Containment is provided by properly designed and installed fire-rated walls, floors, doors, windows, dampers and firestops. These partitions are the most important line of defense against fire, because they do not rely on outside sources of energy to perform their functions. Automatic sprinkler systems have an outstanding record as fire suppression systems--when they are in working order. But they are dependent upon the available water supply and in many cases, the startup of a fire pump. Some spectacular fire losses have resulted from the failure of these services--notably the total loss of Chicago`s McCormick Place Exhibition Center due to the failure of the water supply.
History of a fire
To effectively plan for containment, it is useful to understand the life cycle of a fire. From the moment of ignition, a typical compartment fire goes through a period of rapid growth, a stage of fairly uniform development limited by either fuel or oxygen supply, and a final stage of burn-out or flashover. Without proper containment, burnout may be preceded by spread to adjacent areas.
The early development of a fire may take only 30 sec. Once ignition occurs, heat from the flame radiates back to the fuel surface, causing additional pyrolysis. New fuel vapors rise from the surface, entraining atmospheric air and igniting. If the radiant energy from the flame can pyrolyze at least as much new fuel as the flame consumes, the fire will be self-sustaining.
In the early phase, the flame is relatively small and air can mix with fuel, promoting complete combustion. At this point, the combustion by-products may be principally carbon dioxide and water.
The growth phase of a compartment fire may occur 30 to 90 sec following ignition. As the fire grows and flames cover a larger surface area, it becomes difficult for air to mix uniformly in the interior portion of the flame. Due to incomplete combustion, the smoke contains rising levels of carbon monoxide and possibly other toxic gases, as well as aerosols and soot.
Hot gases rising toward the ceiling form a hot layer that heats the ceiling and upper walls. As these surfaces become hotter, they begin to reradiate energy, which adds to the radiation from the hot layer itself. This energy, in addition to direct radiation and convection from the flame, raises the temperature of the room contents, which begin to pyrolyze, adding to the fuel supply.
The full development of the fire, during which adjacent fuel may ignite, occurs between 90 sec and 3 minutes following ignition. As long as plenty of air is available, the growth of the fire is primarily limited by the amount of fuel being released. As the fire spreads, the oxygen demand rises, and oxygen depletion may limit the further growth of the fire.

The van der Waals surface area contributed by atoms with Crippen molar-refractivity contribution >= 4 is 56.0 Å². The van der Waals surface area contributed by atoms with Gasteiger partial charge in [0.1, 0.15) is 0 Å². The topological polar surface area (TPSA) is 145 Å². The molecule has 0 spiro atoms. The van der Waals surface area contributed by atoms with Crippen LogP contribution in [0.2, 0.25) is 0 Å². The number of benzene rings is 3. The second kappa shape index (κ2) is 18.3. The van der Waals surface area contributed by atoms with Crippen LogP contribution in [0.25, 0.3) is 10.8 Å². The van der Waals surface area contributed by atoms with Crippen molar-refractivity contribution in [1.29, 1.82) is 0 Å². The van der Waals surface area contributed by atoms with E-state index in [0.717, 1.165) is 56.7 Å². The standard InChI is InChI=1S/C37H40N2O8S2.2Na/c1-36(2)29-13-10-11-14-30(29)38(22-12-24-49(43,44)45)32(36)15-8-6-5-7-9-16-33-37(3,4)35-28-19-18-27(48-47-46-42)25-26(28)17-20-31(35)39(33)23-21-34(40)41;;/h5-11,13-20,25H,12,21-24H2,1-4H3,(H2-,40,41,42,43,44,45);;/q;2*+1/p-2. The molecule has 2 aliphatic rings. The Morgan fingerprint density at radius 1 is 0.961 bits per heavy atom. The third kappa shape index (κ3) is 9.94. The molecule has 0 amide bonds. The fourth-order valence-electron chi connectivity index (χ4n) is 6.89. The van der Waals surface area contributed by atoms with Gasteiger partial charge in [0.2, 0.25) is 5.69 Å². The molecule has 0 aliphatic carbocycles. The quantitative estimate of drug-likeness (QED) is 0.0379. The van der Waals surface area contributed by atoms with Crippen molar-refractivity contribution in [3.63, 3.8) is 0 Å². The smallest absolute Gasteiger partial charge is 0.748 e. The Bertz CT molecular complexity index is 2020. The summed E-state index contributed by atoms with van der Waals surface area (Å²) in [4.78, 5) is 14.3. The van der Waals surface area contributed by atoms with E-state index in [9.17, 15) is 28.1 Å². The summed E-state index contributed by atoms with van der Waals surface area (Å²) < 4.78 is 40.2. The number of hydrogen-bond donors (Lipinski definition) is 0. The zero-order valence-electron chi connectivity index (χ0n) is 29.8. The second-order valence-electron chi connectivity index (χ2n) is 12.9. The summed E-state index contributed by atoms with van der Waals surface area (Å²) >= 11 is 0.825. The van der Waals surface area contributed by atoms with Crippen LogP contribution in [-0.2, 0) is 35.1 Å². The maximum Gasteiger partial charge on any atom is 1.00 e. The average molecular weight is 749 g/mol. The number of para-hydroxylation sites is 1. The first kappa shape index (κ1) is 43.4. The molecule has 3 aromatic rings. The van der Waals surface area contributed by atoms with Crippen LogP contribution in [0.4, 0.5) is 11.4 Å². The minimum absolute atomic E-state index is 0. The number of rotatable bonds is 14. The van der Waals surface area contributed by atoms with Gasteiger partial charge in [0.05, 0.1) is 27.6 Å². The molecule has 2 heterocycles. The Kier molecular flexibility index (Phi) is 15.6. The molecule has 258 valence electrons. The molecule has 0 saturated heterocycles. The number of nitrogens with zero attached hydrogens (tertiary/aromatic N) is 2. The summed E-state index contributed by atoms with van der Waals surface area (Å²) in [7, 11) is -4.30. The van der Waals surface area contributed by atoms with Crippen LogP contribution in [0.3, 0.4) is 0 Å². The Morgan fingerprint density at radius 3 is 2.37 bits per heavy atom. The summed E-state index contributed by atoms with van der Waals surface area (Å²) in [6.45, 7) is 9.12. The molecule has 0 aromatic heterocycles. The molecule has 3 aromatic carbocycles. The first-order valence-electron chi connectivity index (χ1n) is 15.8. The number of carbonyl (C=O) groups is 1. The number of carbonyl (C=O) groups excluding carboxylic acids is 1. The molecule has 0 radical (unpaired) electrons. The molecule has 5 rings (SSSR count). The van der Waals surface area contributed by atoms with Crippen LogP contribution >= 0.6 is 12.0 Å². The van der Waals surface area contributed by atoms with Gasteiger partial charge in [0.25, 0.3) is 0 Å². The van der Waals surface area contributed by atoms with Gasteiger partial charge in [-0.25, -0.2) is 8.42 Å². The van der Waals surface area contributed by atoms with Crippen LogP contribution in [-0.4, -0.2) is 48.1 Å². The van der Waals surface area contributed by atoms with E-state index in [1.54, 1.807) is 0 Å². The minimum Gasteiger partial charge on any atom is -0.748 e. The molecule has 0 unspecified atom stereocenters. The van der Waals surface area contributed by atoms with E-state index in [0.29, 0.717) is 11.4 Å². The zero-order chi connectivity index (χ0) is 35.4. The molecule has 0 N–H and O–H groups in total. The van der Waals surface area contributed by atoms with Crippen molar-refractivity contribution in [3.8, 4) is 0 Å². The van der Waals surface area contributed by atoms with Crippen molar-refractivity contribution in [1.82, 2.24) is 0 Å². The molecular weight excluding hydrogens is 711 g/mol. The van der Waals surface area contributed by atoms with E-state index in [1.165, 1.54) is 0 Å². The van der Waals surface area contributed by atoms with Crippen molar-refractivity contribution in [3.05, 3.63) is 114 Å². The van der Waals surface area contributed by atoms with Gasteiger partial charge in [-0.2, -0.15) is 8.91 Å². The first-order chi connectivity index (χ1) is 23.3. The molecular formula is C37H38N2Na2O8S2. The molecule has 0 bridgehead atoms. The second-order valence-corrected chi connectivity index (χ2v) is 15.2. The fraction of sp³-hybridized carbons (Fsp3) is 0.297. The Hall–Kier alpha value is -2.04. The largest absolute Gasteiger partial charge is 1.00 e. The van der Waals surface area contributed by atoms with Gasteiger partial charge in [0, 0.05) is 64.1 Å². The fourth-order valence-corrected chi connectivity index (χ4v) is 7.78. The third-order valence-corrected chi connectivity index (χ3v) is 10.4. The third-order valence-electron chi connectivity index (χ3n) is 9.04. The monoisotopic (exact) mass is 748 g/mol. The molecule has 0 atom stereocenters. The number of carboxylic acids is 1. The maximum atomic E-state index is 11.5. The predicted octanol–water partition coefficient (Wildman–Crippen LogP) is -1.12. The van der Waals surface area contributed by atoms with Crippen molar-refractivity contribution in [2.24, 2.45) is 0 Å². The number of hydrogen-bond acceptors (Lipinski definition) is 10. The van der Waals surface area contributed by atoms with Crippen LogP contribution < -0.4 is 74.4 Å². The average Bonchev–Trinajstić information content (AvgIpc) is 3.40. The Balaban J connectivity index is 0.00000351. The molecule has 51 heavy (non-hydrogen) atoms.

During flashover, the final phase of the fire, the entire room is involved simultaneously. This phase usually occurs 3 to 4 min following ignition. As the temperature of the hot layer rises, increasingly more radiant energy falls on the other combustible materials in the room. It is possible for the surface temperatures of these materials to reach the self-ignition temperature more or less simultaneously. Under these conditions, the entire room contents may suddenly burst into flame. Oxygen depletion prevents the complete combustion of all pyrolysis products, which pour out of the room openings where they immediately burst into flame on contact with air. The huge fireball rolling out of the combustion chamber provides the heat and ignition source for fuels in adjacent chambers.
This extremely dramatic event is a common experience, undoubtedly responsible for the rapid spread of many fires. The National Bureau of Standards, among other organizations, has conducted many room fire tests, using real furnishings and room contents in realistic fire scenarios. The time from ignition to flashover in a typical basement recreation room fire was roughly 3 min in these tests.
As the fire approaches flashover conditions, the temperature of the hot gases emerging from the room is on the order of 1300oF. Carbon monoxide content might be 5%. Hot gases are produced at several cubic meters per second, enough to fill an entire floor with smoke within a few minutes.
One measure of the intensity of a fire is the amount of heat released, which can be expressed in watts of energy. For reference, a typical incandescent lamp burns about 100 watts, while a toaster might burn at 1600W. By contrast, a large, upholstered easy chair can release energy at the rate of 1 to 3 million watts, depending on the materials used to make it.
The development of the hot layer in a fire is a function of the heat release rate. In a 1-megawatt fire, the hot layer in a 25 x 25 x 8-foot room extends downward 6 feet from the ceiling within 2 min. In a 3-MW fire, the hot layer reaches a depth of 6 feet in less than 1 min.
In many fires, the source of ignition may be a dropped cigarette or an electrical overload. Based on the specific geometry and on the combustible materials present, flaming ignition may not occur. Smoldering may continue for an extended period, even if flaming does eventually develop. For flaming ignition from a smoldering source, the pyrolyzate must accumulate without much air dilution until it can reach ignition temperature. A cigarette that rolls into a crease in upholstery or bedding is more likely to cause a flaming fire than one that falls on a flat surface.